Student exchange could weave closer Indian, Russian design

The National Institute of Design represented India at INNOPROM trade fair.

The National Institute of Design represented India at INNOPROM trade fair.

Natalya Shvabauer
With Industrial Design being the theme of the final day at INNOPROM-2016, packed audiences listened with interest to how design can chart courses for the future.

Industrial design was the theme for the last day of INNOPROM. This specialized forum was held July 12-14 as a part of the trade fair. The audience listened with fascination to representatives of leading design schools in this field: Chao Zhao, Ph.D., Professor, Dean of the Industrial Design Department, Director of the Healthcare Design Innovation Lab at the Academy of Art and Design, Tsinghua University (Beijing, China), Horge Pérez, Designer, Director of the I+ED Lab (Innovations and Education), IED Barcelona, Istituto Europeo di Design (Barcelona, Spain), Rama Gheerawo, Director of Helen Hamlin Center for Design, Royal College of Art (London, Great Britain) and Emmanuel Calderon, Course Leader of Master in Product Design Program at Domus Academy, Founder and Creative Director of Architectural Body Research and Design Laboratory (Milan, Italy).

Pradyumna Vyas, Industrial Designer, Director of the National Institute of Design (NID), Member of the India Design Council (Ahmedabad, India), represented India. The hall was packed. In terms of attendance, the industrial design segment could be compared only to that of the INNOPROM Plenary meeting, attended by the Ministers of Industry of Russia and India.

After his lecture, Vyas shared his impressions about the exhibition with RIR.

Source: Natalya ShvabauerPradyumna Vyas. Source: Natalya Shvabauer

“This is my first visit to Russia, and I'm really impressed with how much attention is paid to the design industry. The scope of production in Russia is very well positioned. I feel that this trip is a good learning experience for me, and for other professionals who came here. INNOPROM has provided us with a platform to understand how the Russian design industry is organized. I think that my presentation and other speakers’ presentations will help the young audience get answers to questions about what is happening in this field in India, as well as the BRICS countries, which include India and Russia,” said Vyas.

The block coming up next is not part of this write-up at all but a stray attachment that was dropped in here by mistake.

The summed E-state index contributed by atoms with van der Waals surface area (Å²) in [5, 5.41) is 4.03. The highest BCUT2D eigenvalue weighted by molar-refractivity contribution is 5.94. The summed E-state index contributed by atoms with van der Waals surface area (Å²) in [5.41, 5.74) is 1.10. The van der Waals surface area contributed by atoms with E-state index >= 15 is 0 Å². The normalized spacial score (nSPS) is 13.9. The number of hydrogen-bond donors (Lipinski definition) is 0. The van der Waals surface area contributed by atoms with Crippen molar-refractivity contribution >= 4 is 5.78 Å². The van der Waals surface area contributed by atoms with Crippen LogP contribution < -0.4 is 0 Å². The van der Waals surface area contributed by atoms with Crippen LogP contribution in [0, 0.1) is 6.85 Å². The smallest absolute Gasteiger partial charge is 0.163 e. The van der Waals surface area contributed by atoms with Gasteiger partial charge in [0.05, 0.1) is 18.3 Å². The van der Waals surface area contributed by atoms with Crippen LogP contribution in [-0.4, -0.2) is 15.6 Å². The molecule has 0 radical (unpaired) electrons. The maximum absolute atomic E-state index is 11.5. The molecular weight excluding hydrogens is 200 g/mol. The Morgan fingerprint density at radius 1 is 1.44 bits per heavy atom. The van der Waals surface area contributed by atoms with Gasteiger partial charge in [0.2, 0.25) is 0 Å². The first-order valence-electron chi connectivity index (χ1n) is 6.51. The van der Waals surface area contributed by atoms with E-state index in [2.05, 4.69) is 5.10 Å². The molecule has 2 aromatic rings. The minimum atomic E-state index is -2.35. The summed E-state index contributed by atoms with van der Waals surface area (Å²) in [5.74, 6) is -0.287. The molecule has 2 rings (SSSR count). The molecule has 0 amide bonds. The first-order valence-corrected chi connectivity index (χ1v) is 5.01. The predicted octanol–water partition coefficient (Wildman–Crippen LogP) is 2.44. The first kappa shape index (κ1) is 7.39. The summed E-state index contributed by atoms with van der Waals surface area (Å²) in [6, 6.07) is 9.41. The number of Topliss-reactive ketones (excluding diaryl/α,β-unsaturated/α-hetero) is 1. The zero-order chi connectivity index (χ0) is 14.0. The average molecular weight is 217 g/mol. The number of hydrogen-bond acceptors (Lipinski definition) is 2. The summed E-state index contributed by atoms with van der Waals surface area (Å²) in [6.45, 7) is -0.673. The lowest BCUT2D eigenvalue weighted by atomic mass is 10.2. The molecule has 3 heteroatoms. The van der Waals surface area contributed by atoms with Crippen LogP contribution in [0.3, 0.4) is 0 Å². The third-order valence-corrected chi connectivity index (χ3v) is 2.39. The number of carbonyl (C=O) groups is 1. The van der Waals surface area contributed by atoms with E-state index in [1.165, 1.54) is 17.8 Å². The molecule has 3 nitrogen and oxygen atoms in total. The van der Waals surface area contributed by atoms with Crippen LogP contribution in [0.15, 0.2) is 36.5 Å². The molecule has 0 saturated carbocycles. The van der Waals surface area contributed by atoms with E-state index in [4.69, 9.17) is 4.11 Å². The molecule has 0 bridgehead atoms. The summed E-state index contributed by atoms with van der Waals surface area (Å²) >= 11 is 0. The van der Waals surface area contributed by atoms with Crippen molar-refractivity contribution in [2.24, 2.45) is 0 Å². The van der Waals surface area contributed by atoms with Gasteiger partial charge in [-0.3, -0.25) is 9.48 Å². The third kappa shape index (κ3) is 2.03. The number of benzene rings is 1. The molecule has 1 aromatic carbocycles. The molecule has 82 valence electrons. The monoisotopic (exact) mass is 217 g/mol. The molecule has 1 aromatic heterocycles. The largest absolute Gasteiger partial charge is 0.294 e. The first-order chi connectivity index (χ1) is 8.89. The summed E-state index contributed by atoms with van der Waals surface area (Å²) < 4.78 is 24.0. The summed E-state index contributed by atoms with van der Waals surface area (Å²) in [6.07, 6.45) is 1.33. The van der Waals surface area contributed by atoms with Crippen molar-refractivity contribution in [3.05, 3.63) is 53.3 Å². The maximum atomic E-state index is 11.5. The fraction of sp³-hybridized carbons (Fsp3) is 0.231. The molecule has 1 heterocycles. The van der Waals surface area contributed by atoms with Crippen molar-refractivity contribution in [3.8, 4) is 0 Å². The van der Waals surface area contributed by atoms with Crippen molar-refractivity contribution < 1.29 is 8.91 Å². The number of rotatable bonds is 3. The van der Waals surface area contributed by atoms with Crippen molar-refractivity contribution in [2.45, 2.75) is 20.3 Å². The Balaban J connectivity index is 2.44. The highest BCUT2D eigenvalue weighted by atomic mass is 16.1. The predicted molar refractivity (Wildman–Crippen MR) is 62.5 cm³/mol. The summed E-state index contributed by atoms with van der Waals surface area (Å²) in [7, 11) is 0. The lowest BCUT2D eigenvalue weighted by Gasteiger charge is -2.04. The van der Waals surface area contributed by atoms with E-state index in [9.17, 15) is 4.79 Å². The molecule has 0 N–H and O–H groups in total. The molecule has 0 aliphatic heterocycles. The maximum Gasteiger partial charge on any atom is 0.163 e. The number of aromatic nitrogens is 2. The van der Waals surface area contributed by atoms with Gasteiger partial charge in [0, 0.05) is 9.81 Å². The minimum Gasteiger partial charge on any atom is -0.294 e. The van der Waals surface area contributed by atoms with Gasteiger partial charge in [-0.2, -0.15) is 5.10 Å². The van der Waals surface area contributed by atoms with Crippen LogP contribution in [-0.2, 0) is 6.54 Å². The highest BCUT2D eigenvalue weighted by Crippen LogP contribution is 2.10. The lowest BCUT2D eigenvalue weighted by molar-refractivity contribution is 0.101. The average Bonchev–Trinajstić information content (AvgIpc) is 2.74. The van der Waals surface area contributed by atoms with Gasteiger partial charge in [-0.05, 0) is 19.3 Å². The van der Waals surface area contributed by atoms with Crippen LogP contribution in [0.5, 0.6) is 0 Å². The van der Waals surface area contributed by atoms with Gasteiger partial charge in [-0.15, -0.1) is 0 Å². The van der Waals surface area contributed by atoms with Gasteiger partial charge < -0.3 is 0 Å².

RIR: How would you characterize the Indian approach to industrial design?

Pradyumna Vyas: You know, India is a very diverse country. What we have now is the 21st century mixed with the Stone Age. On the one hand, we launch a rocket into space, on the other hand, there are still some places where we go on horse and cattle-back. The same diversity is observed in the culture of more than 25 national languages and thousands of artisans who carve wood, stone and weave fabric. These traditions are several thousand years old. And we have decided, why not use ancient technology, but based on new developments in science? Our students learn traditional knowledge from the custodians, craft and creative work together to create products with them.

Basically, they are working with their hands: 50 percent of the time. The audience is in the studios, 50 per cent are in the community, trying to figure out what people want, what they are investing in the concept of "user-friendly" and "beautiful." No textbooks or examinations, the main principle is practical learning.

We try to be closer to nature, and use an interdisciplinary approach to learning: designers in transport study together with those who are specialized in textile design, furniture, and so on.

RIR: Do you already have joint projects with Russian companies?

PV: we don’t have any projects in design yet, but visitors have shown interest in our stand at the exhibition, so I hope that INNOPROM will become the starting point for joint projects in the future. I think we can think about organizing student exchange programmes between the two countries. This is how I see opportunities for cooperation between India and Russia after this visit.

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